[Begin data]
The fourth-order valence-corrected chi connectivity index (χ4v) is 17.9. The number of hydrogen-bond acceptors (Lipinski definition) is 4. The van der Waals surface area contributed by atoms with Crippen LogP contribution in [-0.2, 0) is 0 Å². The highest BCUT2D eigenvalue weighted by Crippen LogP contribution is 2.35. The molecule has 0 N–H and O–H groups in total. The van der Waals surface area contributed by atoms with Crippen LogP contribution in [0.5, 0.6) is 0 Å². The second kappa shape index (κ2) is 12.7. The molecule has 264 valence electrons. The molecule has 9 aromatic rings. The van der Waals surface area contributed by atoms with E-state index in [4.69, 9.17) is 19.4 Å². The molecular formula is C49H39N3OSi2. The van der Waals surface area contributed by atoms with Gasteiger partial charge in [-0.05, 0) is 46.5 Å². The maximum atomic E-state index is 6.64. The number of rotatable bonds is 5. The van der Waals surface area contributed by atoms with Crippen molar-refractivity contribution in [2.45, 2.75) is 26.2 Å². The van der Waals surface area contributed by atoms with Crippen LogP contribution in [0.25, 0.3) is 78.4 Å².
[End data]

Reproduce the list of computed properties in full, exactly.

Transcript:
The fourth-order valence-corrected chi connectivity index (χ4v) is 17.9. The number of hydrogen-bond acceptors (Lipinski definition) is 4. The van der Waals surface area contributed by atoms with Crippen LogP contribution in [-0.2, 0) is 0 Å². The highest BCUT2D eigenvalue weighted by Crippen LogP contribution is 2.35. The molecule has 0 N–H and O–H groups in total. The van der Waals surface area contributed by atoms with Crippen LogP contribution in [0.5, 0.6) is 0 Å². The second kappa shape index (κ2) is 12.7. The molecule has 264 valence electrons. The molecule has 9 aromatic rings. The van der Waals surface area contributed by atoms with E-state index in [4.69, 9.17) is 19.4 Å². The molecular formula is C49H39N3OSi2. The van der Waals surface area contributed by atoms with Gasteiger partial charge in [-0.05, 0) is 46.5 Å². The maximum atomic E-state index is 6.64. The number of rotatable bonds is 5. The van der Waals surface area contributed by atoms with Crippen molar-refractivity contribution in [2.45, 2.75) is 26.2 Å². The van der Waals surface area contributed by atoms with Crippen LogP contribution in [0.25, 0.3) is 78.4 Å².